Rev. John Farmer’s ‘Reflections’


by Rev. John H. Farmer
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A Heart and Earful

Have you ever been asked asked whether or not you might like to live part of your life over again? It is an amusing idea; however, it really holds little interest for me.

Without apology, I can truly say that I have lived a charmed existence. God has been so good to me that I don’t need to go through all the ups and downs another time.

One of my great blessings is that I have stored so many fine songs in my heart and head. These are not just songs, they are recordings (sight and sound) of many of God’s musical heralds that he has called home to heaven. In some cases he has called their musical talent on ahead leaving maturing bodies; they no longer perform in public.

Had I lived in a later period I might have missed a music ministry that is taking me into my antiquity… or, to live it over again I might not have been in the spiritual condition to have absorbed such blessings.

No. One time through and then to Heaven for this old white-haired, pink-flaky-skinned preacher. I am replaying the music in my ear as God prepares me to go on the journey of a lifetime, singing and listening my way into glory!

Frequently I will wake, or turn a corner, or look down the road and see and hear Miss Ethel Waters singing, “His eye is on the sparrow, and I know he watches me.”

Countless times I hear a hymn and think of Rudy Atwood’s nimble and blessed piano fingers. I never hear “How Great thou Art” that I don’t hear a young baritone George Beverly Shea and see Cliff Barrows grinning with Billy Graham heading for a salvation pulpit.

Once a saintly gal asked if I might sing an oldie? I tossed it aside as “maybe, possibly, I’ll see…” Then my Miss Gloria Jones pops down on the organ bench and asks, “Will you sing…?” It was the same title request (without mutual consultation). I pay attention when God sends multiple messages right before a worship experience. I dug around in my collection of stand-bys for  “If I Can Help Somebody.” After World War II it sailed the Atlantic back and forth becoming a favorite for many. I didn’t hear me singing it; I heard that scratchy old 78-rpm record playing on a wind-up RCA Victrola, in our former Richmond living room.  I even sang that oldie in Raleigh for the funeral of a friend’s dad: Travis H. Tomlinson, Sr.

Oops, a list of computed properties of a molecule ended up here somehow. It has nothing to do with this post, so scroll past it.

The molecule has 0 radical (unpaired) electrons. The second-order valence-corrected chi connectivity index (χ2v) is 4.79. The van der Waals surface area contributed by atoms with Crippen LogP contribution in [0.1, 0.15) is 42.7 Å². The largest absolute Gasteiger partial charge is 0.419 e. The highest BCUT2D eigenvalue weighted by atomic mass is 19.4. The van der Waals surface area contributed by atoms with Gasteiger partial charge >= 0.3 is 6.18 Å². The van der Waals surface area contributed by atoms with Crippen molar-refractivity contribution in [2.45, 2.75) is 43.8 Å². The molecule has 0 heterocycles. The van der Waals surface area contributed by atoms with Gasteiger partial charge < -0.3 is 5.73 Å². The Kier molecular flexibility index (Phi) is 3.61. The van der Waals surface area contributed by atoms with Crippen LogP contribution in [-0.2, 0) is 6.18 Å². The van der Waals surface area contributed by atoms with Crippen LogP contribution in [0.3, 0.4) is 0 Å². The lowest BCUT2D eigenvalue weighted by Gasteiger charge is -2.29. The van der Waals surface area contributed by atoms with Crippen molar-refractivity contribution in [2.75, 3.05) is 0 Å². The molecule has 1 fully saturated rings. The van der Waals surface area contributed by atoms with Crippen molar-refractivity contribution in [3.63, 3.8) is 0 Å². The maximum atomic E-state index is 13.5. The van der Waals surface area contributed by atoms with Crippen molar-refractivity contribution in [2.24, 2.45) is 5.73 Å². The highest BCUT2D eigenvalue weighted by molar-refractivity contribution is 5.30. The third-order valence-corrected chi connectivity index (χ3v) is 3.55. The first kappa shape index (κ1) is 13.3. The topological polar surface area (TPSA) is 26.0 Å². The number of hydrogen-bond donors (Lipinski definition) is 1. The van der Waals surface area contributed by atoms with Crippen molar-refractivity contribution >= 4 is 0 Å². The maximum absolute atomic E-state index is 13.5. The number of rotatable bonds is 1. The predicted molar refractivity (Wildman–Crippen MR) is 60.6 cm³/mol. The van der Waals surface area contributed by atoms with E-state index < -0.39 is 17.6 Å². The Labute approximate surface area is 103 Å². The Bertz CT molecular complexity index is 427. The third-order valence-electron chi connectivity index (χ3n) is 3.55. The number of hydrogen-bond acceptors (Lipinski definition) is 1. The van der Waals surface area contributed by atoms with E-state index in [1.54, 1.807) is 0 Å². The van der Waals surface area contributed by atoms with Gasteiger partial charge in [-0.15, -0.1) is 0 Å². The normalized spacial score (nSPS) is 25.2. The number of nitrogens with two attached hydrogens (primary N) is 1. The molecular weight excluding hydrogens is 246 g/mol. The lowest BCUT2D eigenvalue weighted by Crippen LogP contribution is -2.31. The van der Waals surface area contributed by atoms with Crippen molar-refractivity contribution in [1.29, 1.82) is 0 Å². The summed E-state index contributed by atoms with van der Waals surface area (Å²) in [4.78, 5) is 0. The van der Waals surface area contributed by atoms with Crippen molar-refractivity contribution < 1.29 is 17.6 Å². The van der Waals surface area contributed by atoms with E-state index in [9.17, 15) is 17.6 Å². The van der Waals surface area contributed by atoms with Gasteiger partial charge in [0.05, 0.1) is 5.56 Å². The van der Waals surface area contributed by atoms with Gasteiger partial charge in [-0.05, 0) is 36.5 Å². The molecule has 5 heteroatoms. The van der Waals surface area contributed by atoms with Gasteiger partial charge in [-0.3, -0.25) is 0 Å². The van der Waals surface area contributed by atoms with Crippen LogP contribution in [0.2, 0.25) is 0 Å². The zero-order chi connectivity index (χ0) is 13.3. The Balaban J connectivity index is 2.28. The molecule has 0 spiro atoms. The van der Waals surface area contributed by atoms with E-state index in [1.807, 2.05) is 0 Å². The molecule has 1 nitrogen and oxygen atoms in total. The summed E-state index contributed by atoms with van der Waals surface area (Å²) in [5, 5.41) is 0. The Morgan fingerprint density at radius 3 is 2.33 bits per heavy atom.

Dad’s World War II ears also brought us British gal Dame Vera Lyn singing We’ll Meet Again and the White Cliffs of Dover. Vera Lynn will be 100 on Friday, March 17, 2017.

Gloria Lee Jones has been my ministry partner almost since my arrival at the Irvington Baptist Church. Sunday after Sunday she will play a tune about which God has been warming my heart throughout the week.  It is such a wonderful blessing to have so stalwart a partner.

Our choir always lifts a tune that blesses.

For too few years, Jimmy Andrews joined our team, taking all of us over many a high hurdle, many a Sunday. Jim drove over a hundred miles each way to spread the gospel through music weekly. Oh, how fortunate we were… until that is, his fingers felt “predestined” to leave us.

Years gone, when my ear would get slack, I’d ring the judge’s chambers and ask Miss Nancy to get his-honor to bring a ukulele friend to Church. Dick Foster and that stringed fellow sure could tell Bible stories in a humorous and yet, a powerful spiritual way. Every so often while Dick was singing I’d catch a memory of Arthur Godfrey lifting a Church tune on his radio show of old.

Music (played, hummed or sung) is the wing on which I find power to not only proclaim God’s Word, but it is the “Balm of Gilead that Heals the sin-sick Soul” for me.

Large and clear in my ear and heart is a three-hole 78-rpm on which my aunt Beulah Farmer Vaughan sang “Face to Face with Christ My Savior.” The Joseph W. Bliley Funeral Home recorded it years and years ago for a Sunday evening WRVA program. It was my grandmother Lida’s favorite hymn and sung by Lucille Motley and Maureen Garrett at her funeral at Bliley’s, Third & Marshall Streets.

I remember how my mother Josephine Wilkinson Whitton took many a listened-out 78 and dipped them in boiling water, grabbed them out and quick-molded them into trays and bowls. She would paint them black, red or green and place oriental decals on them. Having lacquered them, they became birthday and music-themed Christmas gifts for family and also neighbors along Frank Road in the days before shopping malls, before Walmart.

Are you old enough to remember little Leslie Uggums, pigtails aloft, singing “He’s Got the Whole World in His Hands?” She’s a great-grand-mom now.

Do you remember when every radio and every early TV program offered a spiritual message, a prayer, or a hymn?

Pray tell me. What ear blessings will our present generations file away? How will the noise of today bring blessings of tomorrow? Aren’t we blessed to have lived in our own generation?

“God is so good, God is so good, He’s so good to me.”